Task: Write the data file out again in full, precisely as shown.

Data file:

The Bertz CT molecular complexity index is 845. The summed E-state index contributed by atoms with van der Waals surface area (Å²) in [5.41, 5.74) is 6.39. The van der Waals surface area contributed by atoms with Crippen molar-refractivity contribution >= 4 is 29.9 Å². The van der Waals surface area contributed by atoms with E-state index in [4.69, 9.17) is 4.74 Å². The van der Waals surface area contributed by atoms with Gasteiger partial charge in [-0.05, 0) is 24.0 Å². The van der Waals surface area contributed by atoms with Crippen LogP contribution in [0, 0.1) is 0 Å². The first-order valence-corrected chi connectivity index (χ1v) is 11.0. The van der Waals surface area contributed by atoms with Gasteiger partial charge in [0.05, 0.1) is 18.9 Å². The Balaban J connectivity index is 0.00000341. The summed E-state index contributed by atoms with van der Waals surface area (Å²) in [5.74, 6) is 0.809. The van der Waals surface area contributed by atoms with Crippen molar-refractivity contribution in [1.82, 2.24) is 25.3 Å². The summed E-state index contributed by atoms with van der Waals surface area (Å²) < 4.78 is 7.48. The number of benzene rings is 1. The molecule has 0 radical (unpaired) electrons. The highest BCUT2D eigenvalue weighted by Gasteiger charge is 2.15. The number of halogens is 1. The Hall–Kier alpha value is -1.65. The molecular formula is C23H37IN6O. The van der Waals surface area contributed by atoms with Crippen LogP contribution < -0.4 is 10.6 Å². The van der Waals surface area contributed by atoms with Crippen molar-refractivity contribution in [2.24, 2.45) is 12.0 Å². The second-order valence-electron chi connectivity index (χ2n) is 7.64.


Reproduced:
The Bertz CT molecular complexity index is 845. The summed E-state index contributed by atoms with van der Waals surface area (Å²) in [5.41, 5.74) is 6.39. The van der Waals surface area contributed by atoms with Crippen molar-refractivity contribution >= 4 is 29.9 Å². The van der Waals surface area contributed by atoms with E-state index in [4.69, 9.17) is 4.74 Å². The van der Waals surface area contributed by atoms with Gasteiger partial charge in [-0.05, 0) is 24.0 Å². The van der Waals surface area contributed by atoms with Crippen LogP contribution in [0, 0.1) is 0 Å². The first-order valence-corrected chi connectivity index (χ1v) is 11.0. The van der Waals surface area contributed by atoms with Gasteiger partial charge in [0.05, 0.1) is 18.9 Å². The Balaban J connectivity index is 0.00000341. The summed E-state index contributed by atoms with van der Waals surface area (Å²) in [5.74, 6) is 0.809. The van der Waals surface area contributed by atoms with Crippen molar-refractivity contribution in [1.82, 2.24) is 25.3 Å². The summed E-state index contributed by atoms with van der Waals surface area (Å²) < 4.78 is 7.48. The number of benzene rings is 1. The molecule has 0 radical (unpaired) electrons. The highest BCUT2D eigenvalue weighted by Gasteiger charge is 2.15. The number of halogens is 1. The Hall–Kier alpha value is -1.65. The molecular formula is C23H37IN6O. The van der Waals surface area contributed by atoms with Crippen LogP contribution < -0.4 is 10.6 Å². The van der Waals surface area contributed by atoms with Crippen molar-refractivity contribution in [2.24, 2.45) is 12.0 Å². The second-order valence-electron chi connectivity index (χ2n) is 7.64.